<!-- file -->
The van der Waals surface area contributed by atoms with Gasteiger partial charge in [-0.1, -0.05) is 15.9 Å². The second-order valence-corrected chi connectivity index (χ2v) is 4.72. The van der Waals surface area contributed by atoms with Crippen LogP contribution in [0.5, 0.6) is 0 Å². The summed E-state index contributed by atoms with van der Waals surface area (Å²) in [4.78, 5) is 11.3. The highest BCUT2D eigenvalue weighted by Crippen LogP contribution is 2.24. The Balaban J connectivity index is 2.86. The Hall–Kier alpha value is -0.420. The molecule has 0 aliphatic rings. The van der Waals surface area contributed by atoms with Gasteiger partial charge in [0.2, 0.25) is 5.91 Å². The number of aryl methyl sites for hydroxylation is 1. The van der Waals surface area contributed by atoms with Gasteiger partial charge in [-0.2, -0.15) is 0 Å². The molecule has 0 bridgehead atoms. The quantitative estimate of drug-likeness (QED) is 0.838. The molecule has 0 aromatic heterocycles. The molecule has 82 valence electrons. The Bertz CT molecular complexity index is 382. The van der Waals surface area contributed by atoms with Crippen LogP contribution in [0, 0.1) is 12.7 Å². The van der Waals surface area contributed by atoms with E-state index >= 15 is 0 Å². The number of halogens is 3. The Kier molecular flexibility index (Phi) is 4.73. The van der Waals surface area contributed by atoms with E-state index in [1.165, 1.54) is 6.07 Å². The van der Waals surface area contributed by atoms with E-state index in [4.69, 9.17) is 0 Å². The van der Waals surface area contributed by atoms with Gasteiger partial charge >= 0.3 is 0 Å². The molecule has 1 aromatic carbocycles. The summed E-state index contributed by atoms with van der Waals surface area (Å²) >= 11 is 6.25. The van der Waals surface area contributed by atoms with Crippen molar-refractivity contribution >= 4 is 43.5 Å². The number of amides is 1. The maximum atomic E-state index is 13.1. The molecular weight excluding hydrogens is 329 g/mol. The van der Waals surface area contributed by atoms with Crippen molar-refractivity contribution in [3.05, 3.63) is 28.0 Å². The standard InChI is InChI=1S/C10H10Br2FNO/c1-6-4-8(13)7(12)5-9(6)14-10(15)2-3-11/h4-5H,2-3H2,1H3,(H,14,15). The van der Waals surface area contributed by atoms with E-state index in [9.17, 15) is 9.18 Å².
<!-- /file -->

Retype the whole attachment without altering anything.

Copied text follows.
The van der Waals surface area contributed by atoms with Gasteiger partial charge in [-0.1, -0.05) is 15.9 Å². The second-order valence-corrected chi connectivity index (χ2v) is 4.72. The van der Waals surface area contributed by atoms with Crippen LogP contribution in [0.5, 0.6) is 0 Å². The summed E-state index contributed by atoms with van der Waals surface area (Å²) in [4.78, 5) is 11.3. The highest BCUT2D eigenvalue weighted by Crippen LogP contribution is 2.24. The Balaban J connectivity index is 2.86. The Hall–Kier alpha value is -0.420. The molecule has 0 aliphatic rings. The van der Waals surface area contributed by atoms with Gasteiger partial charge in [0.2, 0.25) is 5.91 Å². The number of aryl methyl sites for hydroxylation is 1. The van der Waals surface area contributed by atoms with Gasteiger partial charge in [-0.2, -0.15) is 0 Å². The molecule has 0 bridgehead atoms. The quantitative estimate of drug-likeness (QED) is 0.838. The molecule has 0 aromatic heterocycles. The molecule has 82 valence electrons. The Bertz CT molecular complexity index is 382. The van der Waals surface area contributed by atoms with Crippen LogP contribution in [0, 0.1) is 12.7 Å². The van der Waals surface area contributed by atoms with E-state index >= 15 is 0 Å². The number of halogens is 3. The Kier molecular flexibility index (Phi) is 4.73. The van der Waals surface area contributed by atoms with E-state index in [1.165, 1.54) is 6.07 Å². The van der Waals surface area contributed by atoms with E-state index in [4.69, 9.17) is 0 Å². The van der Waals surface area contributed by atoms with Gasteiger partial charge >= 0.3 is 0 Å². The molecule has 1 aromatic carbocycles. The summed E-state index contributed by atoms with van der Waals surface area (Å²) >= 11 is 6.25. The van der Waals surface area contributed by atoms with Crippen molar-refractivity contribution >= 4 is 43.5 Å². The number of amides is 1. The maximum atomic E-state index is 13.1. The molecular weight excluding hydrogens is 329 g/mol. The van der Waals surface area contributed by atoms with Crippen molar-refractivity contribution in [3.05, 3.63) is 28.0 Å². The standard InChI is InChI=1S/C10H10Br2FNO/c1-6-4-8(13)7(12)5-9(6)14-10(15)2-3-11/h4-5H,2-3H2,1H3,(H,14,15). The van der Waals surface area contributed by atoms with E-state index in [9.17, 15) is 9.18 Å².